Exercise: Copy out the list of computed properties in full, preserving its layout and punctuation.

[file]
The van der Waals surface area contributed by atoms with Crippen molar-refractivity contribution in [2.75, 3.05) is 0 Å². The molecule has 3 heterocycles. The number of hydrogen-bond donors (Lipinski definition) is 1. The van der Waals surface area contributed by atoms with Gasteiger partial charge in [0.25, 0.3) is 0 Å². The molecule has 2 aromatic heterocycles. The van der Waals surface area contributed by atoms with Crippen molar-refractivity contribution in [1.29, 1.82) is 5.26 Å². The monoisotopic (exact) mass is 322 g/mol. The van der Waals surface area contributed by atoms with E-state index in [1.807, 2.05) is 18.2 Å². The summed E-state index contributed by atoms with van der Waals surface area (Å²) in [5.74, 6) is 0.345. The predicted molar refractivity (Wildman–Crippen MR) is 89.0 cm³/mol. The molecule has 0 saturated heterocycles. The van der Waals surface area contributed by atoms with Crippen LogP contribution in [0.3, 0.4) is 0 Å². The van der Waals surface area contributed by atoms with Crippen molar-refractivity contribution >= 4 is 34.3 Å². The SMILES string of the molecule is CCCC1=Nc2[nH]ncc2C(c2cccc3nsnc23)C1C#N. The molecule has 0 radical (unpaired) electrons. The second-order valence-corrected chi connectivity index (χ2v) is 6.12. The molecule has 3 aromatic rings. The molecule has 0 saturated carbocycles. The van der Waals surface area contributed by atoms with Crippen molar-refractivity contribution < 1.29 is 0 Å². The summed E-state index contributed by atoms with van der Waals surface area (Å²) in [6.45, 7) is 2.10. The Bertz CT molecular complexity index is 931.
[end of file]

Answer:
The van der Waals surface area contributed by atoms with Crippen molar-refractivity contribution in [2.75, 3.05) is 0 Å². The molecule has 3 heterocycles. The number of hydrogen-bond donors (Lipinski definition) is 1. The van der Waals surface area contributed by atoms with Gasteiger partial charge in [0.25, 0.3) is 0 Å². The molecule has 2 aromatic heterocycles. The van der Waals surface area contributed by atoms with Crippen molar-refractivity contribution in [1.29, 1.82) is 5.26 Å². The monoisotopic (exact) mass is 322 g/mol. The van der Waals surface area contributed by atoms with E-state index in [1.807, 2.05) is 18.2 Å². The summed E-state index contributed by atoms with van der Waals surface area (Å²) in [5.74, 6) is 0.345. The predicted molar refractivity (Wildman–Crippen MR) is 89.0 cm³/mol. The molecule has 0 saturated heterocycles. The van der Waals surface area contributed by atoms with Crippen LogP contribution in [0.3, 0.4) is 0 Å². The van der Waals surface area contributed by atoms with Crippen molar-refractivity contribution >= 4 is 34.3 Å². The SMILES string of the molecule is CCCC1=Nc2[nH]ncc2C(c2cccc3nsnc23)C1C#N. The molecule has 0 radical (unpaired) electrons. The second-order valence-corrected chi connectivity index (χ2v) is 6.12. The molecule has 3 aromatic rings. The molecule has 0 saturated carbocycles. The van der Waals surface area contributed by atoms with Crippen molar-refractivity contribution < 1.29 is 0 Å². The summed E-state index contributed by atoms with van der Waals surface area (Å²) in [6.45, 7) is 2.10. The Bertz CT molecular complexity index is 931.